When I look back at my experience through the 12 steps, I feel a sense of gratitude, accomplishment and strength. These are things I’ve never felt before in my life. The only feelings I’ve identified with before going through this work were fear, jealousy and depression. And I know I can list a whole paragraph of just those feelings, but I feel like that would end up looking like my fourth step inventory…and we are not here for that!
Another cloud I felt consumed with was this state of numbness. That was the scariest of all. NOT feeling. But isn’t that the whole point of substance abuse? By that point it had done its job. I wasn’t feeling the affects of drugs and alcohol anymore. I lived for that! The sad irony in that last sentence reminds me of the place I’ll end up if experience relapse. It’s my responsibility to stay sober and do everything I can to make that happen.
Which brings me to my next point. I didn’t do this alone. We do this together. I simply followed other people’s suggestions. Because my substance abuse had beat me to a state of willingness, I did what others told me to do.
I remember asking my sponsor why she was so happy? It left me wondering how do I make friends? How do I trust in the decisions I have to make in general? Well, she had some of those answers and simply directed me to continue doing the work of the 12 steps, reach out to others, be helpful, and keep in contact with others in recovery. When fear came up (and sometimes still does) she would ask me how my relationship with God was lately. Was I relying on a power greater than myself to help me make those decisions I felt I had to make? Was I trusting he’s got my back no matter what? And, she would ask, have you ever meditated?” When I had no answer for her or I replied with a shrug of the shoulder, it was only then that I learned about my part in this process. The continuous actions necessary to help me like focusing on my breathing when I am anxious, centering myself, setting my intention for the day, caring about my health, and more importantly working with others new to recovery. The chain cannot stop! This is the beautiful cycle the twelve steps of recovery. One alcoholic helping another is so simple and also so productive.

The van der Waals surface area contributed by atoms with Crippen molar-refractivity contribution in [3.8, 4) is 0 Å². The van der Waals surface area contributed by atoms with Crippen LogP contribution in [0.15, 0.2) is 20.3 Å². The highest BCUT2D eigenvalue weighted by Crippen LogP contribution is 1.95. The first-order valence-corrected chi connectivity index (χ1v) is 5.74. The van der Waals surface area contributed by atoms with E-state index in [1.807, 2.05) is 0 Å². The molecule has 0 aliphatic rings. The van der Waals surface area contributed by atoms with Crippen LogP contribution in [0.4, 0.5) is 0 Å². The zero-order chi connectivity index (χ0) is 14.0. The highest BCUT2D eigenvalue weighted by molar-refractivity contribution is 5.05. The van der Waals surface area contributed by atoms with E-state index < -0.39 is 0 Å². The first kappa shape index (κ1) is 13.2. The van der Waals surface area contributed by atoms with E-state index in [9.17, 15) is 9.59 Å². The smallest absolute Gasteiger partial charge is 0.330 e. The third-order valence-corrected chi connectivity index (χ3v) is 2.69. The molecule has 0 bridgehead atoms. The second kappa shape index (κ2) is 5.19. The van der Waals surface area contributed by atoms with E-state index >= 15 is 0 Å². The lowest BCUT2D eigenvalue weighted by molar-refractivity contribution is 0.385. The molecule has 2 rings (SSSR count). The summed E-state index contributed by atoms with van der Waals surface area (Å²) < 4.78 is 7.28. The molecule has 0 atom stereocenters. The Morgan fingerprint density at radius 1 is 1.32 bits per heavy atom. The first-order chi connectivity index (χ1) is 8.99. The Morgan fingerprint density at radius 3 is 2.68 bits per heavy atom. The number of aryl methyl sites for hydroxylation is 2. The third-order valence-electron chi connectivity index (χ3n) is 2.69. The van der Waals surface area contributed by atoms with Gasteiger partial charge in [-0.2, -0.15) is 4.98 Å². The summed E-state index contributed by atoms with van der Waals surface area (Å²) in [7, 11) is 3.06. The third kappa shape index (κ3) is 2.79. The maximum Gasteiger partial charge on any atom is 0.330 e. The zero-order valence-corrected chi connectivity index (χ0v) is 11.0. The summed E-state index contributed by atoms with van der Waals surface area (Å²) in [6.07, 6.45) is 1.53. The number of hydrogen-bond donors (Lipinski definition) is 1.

I remember thinking something was really wrong with me. Actually, come to think of it, my family thought it first. I didn’t attribute any of my behavior to anything specific. It was east to just blame my parents for my problems and played the victim role for a very long time. They would send me to therapy, psychiatrists, and rehabs. The doctors would put me on anti-depressants and I would try to play the drug seeking game claiming to “need more for my anxiety,” yet they were never giving me the right meds or enough of them.
Now I can see that I was looking for help that no human aid could have given me. I was truly spiritually bankrupt. I had no interests or any ambitions for my future. It became clear that I envied others that seemed to have a purpose for this struggle called “life” that I felt I was doomed to suffer through. I mean talk about being a victim! This is how the spiritual malady, that I was unaware I had, manifested in my life. The substances I was using were my solution to this malady. It was a lesson of learning how to be compassionate towards myself, that I wasn’t just a loser or failure, and that I could get better if I took certain actions.
I had to get to a state of complete surrender and chose to give up fighting the good old fight. I made a decision one day and forced myself to go into treatment. It literally felt that way. I started to see the world and time as it really was. I observed my breaths and put one foot in front of the other. I swore by the serenity prayer (it has saved me!)
This is my experience, and I know everybody’s experiences are different but our feelings as alcoholics and addicts seem to be so similar. Which is why I love being able to get together with others that have suffered like me at some time and be able to relate with each other. We talk about what we used to be like and what we are like now. I no longer feel alone.
Another intriguing gift or promise of doing the work in the twelve steps is this psychic change that we will experience. It’s like a whole retraining of the brain. My perspective of others and myself was dramatically shifted!
It is my intention to have three years of sobriety in September. I will continue utilizing the steps for as long as these promises keep proving to be true and so far, so good. Writing out resentments and fears when I need to is helpful and I make amends for those moments when my defects of character show their ugly little faces. I keep track of balancing my life while prioritizing my sobriety and I notice and articulate my feelings then share them with those that I trust. I pay attention to myself (in a healthy way) by living a healthier life style.
All I am seeking now is peace and love and offering it to others. I realize I have one shot at life today. In the past I wasn’t eager to live; but my present state proves otherwise. Frankly, that nothing short of a miracle! I didn’t do that on my own. I have my part, but my friends in recovery, my higher power and especially the twelve steps have had equal parts. For these gifts I am truly grateful!